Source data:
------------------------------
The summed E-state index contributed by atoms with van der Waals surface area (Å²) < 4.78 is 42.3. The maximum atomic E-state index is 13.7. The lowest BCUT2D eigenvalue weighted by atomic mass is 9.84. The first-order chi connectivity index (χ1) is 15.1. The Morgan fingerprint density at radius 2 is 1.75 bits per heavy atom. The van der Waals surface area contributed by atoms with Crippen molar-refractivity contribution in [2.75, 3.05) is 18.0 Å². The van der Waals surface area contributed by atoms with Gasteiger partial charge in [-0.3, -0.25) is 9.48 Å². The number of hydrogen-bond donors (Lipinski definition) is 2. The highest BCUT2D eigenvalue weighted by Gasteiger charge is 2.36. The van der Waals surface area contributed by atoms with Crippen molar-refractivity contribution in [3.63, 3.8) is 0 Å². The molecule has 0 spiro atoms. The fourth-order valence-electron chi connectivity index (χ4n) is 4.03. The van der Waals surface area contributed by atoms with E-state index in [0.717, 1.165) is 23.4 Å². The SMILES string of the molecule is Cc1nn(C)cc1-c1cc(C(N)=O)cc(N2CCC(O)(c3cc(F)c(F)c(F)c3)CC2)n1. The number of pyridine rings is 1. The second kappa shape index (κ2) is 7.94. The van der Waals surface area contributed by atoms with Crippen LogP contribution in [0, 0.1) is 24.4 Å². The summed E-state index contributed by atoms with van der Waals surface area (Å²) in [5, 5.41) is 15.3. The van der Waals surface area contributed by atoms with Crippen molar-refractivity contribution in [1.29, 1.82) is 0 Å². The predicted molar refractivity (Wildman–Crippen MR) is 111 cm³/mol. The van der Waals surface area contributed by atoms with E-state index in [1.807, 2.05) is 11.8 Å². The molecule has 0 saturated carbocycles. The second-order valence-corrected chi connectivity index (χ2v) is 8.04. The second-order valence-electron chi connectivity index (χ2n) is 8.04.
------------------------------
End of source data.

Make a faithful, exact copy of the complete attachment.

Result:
The summed E-state index contributed by atoms with van der Waals surface area (Å²) < 4.78 is 42.3. The maximum atomic E-state index is 13.7. The lowest BCUT2D eigenvalue weighted by atomic mass is 9.84. The first-order chi connectivity index (χ1) is 15.1. The Morgan fingerprint density at radius 2 is 1.75 bits per heavy atom. The van der Waals surface area contributed by atoms with Crippen molar-refractivity contribution in [2.75, 3.05) is 18.0 Å². The van der Waals surface area contributed by atoms with Gasteiger partial charge in [-0.3, -0.25) is 9.48 Å². The number of hydrogen-bond donors (Lipinski definition) is 2. The highest BCUT2D eigenvalue weighted by Gasteiger charge is 2.36. The van der Waals surface area contributed by atoms with Crippen molar-refractivity contribution in [3.63, 3.8) is 0 Å². The molecule has 0 spiro atoms. The fourth-order valence-electron chi connectivity index (χ4n) is 4.03. The van der Waals surface area contributed by atoms with E-state index in [0.717, 1.165) is 23.4 Å². The SMILES string of the molecule is Cc1nn(C)cc1-c1cc(C(N)=O)cc(N2CCC(O)(c3cc(F)c(F)c(F)c3)CC2)n1. The number of pyridine rings is 1. The second kappa shape index (κ2) is 7.94. The van der Waals surface area contributed by atoms with Crippen LogP contribution in [0, 0.1) is 24.4 Å². The summed E-state index contributed by atoms with van der Waals surface area (Å²) in [5, 5.41) is 15.3. The van der Waals surface area contributed by atoms with Crippen molar-refractivity contribution in [1.29, 1.82) is 0 Å². The predicted molar refractivity (Wildman–Crippen MR) is 111 cm³/mol. The van der Waals surface area contributed by atoms with E-state index in [1.807, 2.05) is 11.8 Å². The molecule has 0 saturated carbocycles. The second-order valence-corrected chi connectivity index (χ2v) is 8.04. The second-order valence-electron chi connectivity index (χ2n) is 8.04.